Darren Duerksen, Ph.D.

Director & Assistant Professor of Intercultural Studies
Seminary House, Room 207


Ph.D., Intercultural Studies, Fuller Theological Seminary, 2011
M.Div., Mennonite Brethren Biblical Seminary
B.Mu., University of California, Santa Barbara

Share why you teach at FPU

I teach at Fresno Pacific University because it is a great place for me to pursue my passion for mission and for helping people and churches join what God is doing around the world. I can use the best of mission scholarship and combine it with the strengths of the Anabaptist tradition, particularly the focus on church community, witness and peace-making. Also, I appreciate the many ethnic and religious communities that reside in Fresno and central California and through whom we can learn from and shape our own thinking regarding contemporary global mission.

Scholarly Interests

My research interests include the theologies of mission, church interaction with culture, Anabaptist studies (history and theology), and India. I am particularly interested in the ways that church communities form missional identities for local and global witness. My dissertation work researched a network of churches (Yeshu Satsangs or Jesus Truth-Gatherings) in India that are contextualizing closely to their Hindu and Sikh communities while worshipping and following Jesus. I explore the ways these groups are relating to their Hindu and Sikh cultures while maintaining biblical distinctions in their beliefs.

Professional and Service Experience

I have been an adjunct instructor at Fuller Theological Seminary and the Mennonite Brethren Centenary Bible College in Shamshabad, India. In addition to this, I have worked in Christian mission organizations and various North American churches in the areas of training, teaching and program leadership. From 2002 to 2009, I worked with MB Mission consulting and liaising with national church ministries in India, and from 2005 to 2008, lived in North India working with a North American team and Indian workers in the region.

Honors and Awards

  • Trowbridge Leadership Scholarship, 2010
  • First Fruits Grant for research in India, 2009
  • US Center for World Mission Grant for research in India, 2009  
  • Dunavant Reeves Scholarship, 2007

Professional Affiliations

  • Evangelical Missiological Society, Member
  • Society for the Scientific Study of Religion, Member
  • Association for the Sociology of Religion, Member
  • American Academy of Religion, Member

Publications and Presentations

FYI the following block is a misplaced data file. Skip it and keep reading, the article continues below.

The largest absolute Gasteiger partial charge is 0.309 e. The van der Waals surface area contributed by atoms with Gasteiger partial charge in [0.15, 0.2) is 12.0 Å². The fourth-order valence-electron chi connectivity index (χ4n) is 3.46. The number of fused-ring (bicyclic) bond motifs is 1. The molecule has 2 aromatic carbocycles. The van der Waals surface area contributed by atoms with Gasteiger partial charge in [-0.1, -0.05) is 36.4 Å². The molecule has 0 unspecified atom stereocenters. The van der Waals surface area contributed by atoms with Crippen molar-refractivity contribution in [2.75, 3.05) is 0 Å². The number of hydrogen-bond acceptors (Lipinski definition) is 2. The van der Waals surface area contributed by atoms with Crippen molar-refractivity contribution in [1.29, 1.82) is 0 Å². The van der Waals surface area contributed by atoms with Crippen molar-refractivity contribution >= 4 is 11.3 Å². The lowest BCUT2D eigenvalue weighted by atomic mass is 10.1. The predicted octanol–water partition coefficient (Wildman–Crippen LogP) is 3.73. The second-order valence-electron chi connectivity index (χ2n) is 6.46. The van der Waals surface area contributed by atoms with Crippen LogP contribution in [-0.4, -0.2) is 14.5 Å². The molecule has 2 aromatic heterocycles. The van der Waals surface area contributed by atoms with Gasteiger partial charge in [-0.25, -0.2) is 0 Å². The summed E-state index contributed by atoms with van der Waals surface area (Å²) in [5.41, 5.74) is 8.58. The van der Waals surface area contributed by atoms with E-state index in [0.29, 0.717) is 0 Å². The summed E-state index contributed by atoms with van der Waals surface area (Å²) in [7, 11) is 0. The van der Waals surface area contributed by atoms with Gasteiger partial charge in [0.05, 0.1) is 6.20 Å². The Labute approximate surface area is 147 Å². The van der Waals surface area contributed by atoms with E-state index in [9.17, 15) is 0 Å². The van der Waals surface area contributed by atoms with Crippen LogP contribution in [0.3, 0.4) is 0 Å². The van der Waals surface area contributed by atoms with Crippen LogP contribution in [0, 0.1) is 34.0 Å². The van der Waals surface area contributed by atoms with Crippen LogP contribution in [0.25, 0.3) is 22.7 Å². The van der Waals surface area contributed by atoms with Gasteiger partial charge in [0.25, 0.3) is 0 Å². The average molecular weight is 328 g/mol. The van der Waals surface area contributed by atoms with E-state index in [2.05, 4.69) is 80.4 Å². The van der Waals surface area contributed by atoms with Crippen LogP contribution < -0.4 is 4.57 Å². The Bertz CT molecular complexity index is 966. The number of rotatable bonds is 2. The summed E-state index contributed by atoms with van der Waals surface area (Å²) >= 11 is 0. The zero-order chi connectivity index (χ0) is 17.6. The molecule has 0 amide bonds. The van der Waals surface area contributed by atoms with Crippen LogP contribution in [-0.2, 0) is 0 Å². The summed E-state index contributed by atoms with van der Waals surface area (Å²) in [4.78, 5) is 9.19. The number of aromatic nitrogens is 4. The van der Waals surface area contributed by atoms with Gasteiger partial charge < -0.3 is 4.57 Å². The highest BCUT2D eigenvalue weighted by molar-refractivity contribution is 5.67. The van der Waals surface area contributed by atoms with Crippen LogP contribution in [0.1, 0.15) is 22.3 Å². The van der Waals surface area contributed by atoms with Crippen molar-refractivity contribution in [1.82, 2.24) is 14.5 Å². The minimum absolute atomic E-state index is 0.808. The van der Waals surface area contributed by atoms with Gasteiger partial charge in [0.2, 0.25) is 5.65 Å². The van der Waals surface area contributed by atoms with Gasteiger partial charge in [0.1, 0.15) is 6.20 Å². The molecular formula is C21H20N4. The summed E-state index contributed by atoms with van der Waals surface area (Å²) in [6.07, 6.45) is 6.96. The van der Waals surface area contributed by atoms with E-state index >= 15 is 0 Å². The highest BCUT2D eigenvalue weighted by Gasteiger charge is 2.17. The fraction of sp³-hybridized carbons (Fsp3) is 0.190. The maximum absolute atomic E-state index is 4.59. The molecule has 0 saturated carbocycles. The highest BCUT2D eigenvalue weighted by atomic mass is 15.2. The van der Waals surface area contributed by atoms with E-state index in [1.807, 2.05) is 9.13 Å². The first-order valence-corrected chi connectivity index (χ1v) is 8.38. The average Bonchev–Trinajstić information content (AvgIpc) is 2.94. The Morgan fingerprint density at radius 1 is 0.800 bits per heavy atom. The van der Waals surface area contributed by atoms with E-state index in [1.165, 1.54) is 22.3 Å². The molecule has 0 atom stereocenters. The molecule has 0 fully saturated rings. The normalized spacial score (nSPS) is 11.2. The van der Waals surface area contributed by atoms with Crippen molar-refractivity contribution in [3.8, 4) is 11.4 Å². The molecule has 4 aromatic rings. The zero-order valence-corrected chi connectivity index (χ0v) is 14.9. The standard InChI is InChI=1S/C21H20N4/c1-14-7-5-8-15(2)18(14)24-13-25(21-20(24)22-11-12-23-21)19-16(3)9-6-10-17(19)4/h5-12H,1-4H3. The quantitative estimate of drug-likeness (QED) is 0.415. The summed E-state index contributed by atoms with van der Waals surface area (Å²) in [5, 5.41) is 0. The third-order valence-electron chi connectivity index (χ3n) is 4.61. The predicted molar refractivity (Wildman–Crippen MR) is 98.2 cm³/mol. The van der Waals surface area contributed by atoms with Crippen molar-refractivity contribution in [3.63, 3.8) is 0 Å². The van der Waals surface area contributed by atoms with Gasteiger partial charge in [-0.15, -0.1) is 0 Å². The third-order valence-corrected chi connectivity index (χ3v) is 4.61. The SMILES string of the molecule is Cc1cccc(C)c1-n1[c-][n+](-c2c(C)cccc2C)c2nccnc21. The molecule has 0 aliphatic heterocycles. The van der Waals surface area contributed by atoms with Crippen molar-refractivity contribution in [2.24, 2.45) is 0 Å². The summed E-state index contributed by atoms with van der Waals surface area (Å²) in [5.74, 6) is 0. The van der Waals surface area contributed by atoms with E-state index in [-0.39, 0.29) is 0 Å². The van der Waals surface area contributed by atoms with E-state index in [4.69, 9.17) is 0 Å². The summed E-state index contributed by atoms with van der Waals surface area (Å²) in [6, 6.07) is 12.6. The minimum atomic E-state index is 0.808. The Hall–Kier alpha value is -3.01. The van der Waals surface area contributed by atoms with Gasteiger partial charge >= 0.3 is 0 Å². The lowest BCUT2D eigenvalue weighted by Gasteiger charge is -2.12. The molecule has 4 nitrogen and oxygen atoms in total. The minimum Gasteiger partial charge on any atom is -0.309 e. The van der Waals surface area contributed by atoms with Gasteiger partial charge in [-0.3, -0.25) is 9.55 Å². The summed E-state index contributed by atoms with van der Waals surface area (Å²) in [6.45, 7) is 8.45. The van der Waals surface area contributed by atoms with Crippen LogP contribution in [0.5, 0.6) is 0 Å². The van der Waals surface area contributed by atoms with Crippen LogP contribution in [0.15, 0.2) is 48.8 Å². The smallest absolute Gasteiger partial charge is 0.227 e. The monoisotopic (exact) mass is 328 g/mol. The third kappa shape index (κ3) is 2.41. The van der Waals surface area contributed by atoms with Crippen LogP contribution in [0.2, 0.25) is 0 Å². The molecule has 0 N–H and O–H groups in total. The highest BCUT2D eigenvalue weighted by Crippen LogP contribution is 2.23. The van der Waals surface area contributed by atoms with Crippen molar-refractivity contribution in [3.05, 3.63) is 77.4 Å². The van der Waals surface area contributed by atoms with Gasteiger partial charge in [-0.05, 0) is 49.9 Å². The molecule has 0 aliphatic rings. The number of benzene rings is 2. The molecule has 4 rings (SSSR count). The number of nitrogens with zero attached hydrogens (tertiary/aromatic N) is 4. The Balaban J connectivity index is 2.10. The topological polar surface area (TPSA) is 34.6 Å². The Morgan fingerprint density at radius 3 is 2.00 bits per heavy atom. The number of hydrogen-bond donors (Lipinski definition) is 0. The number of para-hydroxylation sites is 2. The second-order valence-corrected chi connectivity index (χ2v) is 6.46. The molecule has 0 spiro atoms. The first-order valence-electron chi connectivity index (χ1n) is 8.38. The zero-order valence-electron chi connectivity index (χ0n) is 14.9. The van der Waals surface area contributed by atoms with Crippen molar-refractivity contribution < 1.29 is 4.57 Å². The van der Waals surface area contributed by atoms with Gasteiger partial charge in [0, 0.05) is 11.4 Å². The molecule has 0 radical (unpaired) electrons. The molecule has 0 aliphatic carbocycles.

• "Church as 'Jesus Truth-Gatherings': A Case Study of Fellowships Among Hindu and Sikh Communities." Paper presented at the Annual Conference of the International Society for Frontier Missions, Phoenix, AZ, September 28, 2011.
  • “Redefining Religious Conversion and Identity: A Case Study of Yesu Satsangs in Northwest India.” Paper presented at the Annual Meeting for the Society for the Scientific Study of Religion, Baltimore, MD, October 30, 2010.
  •  “You (and Your Caste) are the Light of the World: Rethinking Caste.” Paper presented at the Annual North American Consultation of the Rethinking Form, Minneapolis, MN, May 19, 2008.
  • “Dependency,” in William A. Dyrness, Veli-Matti Kärkkäinen, Juan F. Martinez and Simon Chan, eds., Global Dictionary of Theology (Downers Grove, IL: InterVarsity Press Academic, October 2008): 230-231.
  • “A Missional Ecclesiology for India: A Mennonite Case Study from Andhra Pradesh,” Dharma Deepika, 8 (2004): 21-40.
  • Publications in development: “The ‘Insiders’ Speak: A New Contextual Ecclesiology from India.” “Social Emergence Theory and the Redefining of Religious Identity: A Case Study of Yesu Satsangs in Northwest India.”

Other Information

I enjoy playing music, including the guitar, and dabble with other string instruments such as the sitar. I also love traveling, hiking and camping.

A quote from a missionary to India named Henry Martyn reflects some of my passion. He said, "The spirit of Christ is the spirit of missions. The nearer we get to Him, the more intensely missionary we become."

Hispanic theologian Justo Gonzalez also talks about the need to keep our talk about Christianity real. He says, "...theology is best done with dirt under one's fingernails."


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